Progression in Sports Training

Having covered the Fundamentals of Weight Training and Sport Specific training, it is now time to talk about how we progress. I feel this is crucial for development which is why I will be talking about Progression in Sports Training for this article. Listed below are the three things I will be covering within this article:

  1. Ways to Progress
  2. Guidelines of Progression
  3. Getting Ready For The Season


Ways to Progress:

Progression relative to sports training isn’t the same as the progression you would be using in the gym with weights unless you are using weights for things like power training. However, the more body weight and athleticism focused movements typically don’t use weights, such as agility training with a latter. So how do we progress? Some common ways for this would be through more “volume,” reducing time to complete something or just focusing on executing cleaner reps.

Some of these examples will be more specific to different types of training. Increasing “volume” (work done or practice in this case) may be good for movements that benefit more from increasing practice such as agility training. This would help improve your coordination and speed. Reducing time is more specific to things running because time is commonly used as a measure of progression for this. Meanwhile, increasing the distance ran may not be best because training variation is often needed/used. Focusing on cleaner reps is great to get better at pretty much any skill because it is easier to gradually increase and implement, it also isn’t super specific to one thing. For example, you may want to clean up your running form or try increasing accuracy when using an agility latter (i.e get your feet into the squares more often). This would improve the skill overall.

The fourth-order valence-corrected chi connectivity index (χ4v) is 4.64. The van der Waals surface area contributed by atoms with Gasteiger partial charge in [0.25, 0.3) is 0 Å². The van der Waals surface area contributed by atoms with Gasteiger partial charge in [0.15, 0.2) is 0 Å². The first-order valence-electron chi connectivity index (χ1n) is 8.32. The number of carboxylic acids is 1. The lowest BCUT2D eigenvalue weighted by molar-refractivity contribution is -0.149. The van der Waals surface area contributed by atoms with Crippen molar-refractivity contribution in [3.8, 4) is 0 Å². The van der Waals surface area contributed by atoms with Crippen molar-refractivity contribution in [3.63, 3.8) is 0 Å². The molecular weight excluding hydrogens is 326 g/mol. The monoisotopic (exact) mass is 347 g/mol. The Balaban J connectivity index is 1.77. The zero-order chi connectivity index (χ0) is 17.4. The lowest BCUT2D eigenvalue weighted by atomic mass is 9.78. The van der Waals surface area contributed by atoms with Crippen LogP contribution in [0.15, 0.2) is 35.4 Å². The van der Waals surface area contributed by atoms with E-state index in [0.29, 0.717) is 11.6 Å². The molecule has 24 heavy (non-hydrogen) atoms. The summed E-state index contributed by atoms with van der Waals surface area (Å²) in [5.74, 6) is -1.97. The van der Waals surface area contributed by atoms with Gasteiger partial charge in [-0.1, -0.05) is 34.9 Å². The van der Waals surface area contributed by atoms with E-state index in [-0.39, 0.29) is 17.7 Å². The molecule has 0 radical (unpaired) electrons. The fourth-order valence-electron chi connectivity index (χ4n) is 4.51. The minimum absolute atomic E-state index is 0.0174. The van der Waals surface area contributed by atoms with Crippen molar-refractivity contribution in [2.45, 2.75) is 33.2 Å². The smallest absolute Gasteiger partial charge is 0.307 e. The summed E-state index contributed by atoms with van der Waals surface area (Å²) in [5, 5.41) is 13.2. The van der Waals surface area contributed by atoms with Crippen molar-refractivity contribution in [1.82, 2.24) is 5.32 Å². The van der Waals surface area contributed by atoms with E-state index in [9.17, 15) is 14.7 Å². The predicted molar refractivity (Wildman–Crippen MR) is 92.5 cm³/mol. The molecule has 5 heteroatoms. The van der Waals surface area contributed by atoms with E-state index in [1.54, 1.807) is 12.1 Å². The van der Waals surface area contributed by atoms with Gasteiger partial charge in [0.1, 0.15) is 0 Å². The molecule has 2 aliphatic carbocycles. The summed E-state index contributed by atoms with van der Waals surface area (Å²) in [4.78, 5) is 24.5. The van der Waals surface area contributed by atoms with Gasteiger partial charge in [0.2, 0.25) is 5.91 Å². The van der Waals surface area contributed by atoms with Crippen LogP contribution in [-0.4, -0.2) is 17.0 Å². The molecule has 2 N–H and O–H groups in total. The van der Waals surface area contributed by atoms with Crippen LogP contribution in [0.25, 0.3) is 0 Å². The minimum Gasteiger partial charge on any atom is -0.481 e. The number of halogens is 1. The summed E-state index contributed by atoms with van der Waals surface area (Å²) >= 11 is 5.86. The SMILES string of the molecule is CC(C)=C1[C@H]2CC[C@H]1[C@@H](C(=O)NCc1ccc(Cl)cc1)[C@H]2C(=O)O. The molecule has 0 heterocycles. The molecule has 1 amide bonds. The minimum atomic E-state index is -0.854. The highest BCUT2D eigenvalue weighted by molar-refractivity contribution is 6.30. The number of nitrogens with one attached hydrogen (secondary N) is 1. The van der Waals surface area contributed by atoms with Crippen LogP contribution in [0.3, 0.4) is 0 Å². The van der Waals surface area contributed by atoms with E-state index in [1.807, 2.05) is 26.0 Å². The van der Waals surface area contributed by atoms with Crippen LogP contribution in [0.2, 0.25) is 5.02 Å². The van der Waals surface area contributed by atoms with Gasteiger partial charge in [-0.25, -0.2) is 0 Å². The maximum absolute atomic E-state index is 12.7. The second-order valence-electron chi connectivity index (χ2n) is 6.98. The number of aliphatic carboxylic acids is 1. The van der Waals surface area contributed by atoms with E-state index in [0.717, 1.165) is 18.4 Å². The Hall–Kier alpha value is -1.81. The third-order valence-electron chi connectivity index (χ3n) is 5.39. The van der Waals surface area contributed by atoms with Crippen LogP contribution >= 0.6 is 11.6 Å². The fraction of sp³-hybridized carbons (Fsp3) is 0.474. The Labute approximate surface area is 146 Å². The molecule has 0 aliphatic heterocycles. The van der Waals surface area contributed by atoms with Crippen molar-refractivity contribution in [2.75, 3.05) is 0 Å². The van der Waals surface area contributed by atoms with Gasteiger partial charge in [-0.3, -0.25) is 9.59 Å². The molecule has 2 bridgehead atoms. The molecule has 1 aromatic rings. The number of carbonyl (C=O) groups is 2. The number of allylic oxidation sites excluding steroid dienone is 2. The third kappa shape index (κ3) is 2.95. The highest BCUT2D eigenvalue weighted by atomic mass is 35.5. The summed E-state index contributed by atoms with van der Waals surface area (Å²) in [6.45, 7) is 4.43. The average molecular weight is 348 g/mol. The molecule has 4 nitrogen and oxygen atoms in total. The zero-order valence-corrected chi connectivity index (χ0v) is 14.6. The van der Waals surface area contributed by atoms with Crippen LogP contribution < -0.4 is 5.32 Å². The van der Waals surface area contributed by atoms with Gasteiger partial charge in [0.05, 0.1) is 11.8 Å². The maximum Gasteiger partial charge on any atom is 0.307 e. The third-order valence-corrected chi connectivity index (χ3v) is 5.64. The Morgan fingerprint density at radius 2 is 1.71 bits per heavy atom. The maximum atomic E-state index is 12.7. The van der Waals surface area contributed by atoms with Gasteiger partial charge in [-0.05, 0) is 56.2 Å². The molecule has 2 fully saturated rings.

I wouldn’t recommend using only one of these forms of progression for a specific type of training just because it may be more conducive to it, as they all have a place. You may want to focus one form of progression on a specific movement and use the others as a secondary one. For example, focus on reducing your time on a run, but maybe increase the distance of your main run once in a while, and try to clean up your form.

Run Time

Guidelines of Progression:

While progression is the main thing, there are some things to consider. Similar to weight training volume, you have to make sure you aren’t doing too much training. Also, worth considering is making sure your execution is consistent as you progress. Being able to run through an agility latter a second quicker after a month of training is only beneficial if your execution was consistent. Not if you hit the edging 10 more times.

Progressing too much and too fast has many downfalls with the main one being increased risk of injury. The increased risk of injury comes from doing too much work that you can’t recover from, and putting lots of stress on your body, more so your joints for high impact movements. Also, if you are using form breakdown to progress then you are increasing your chance of injury as well.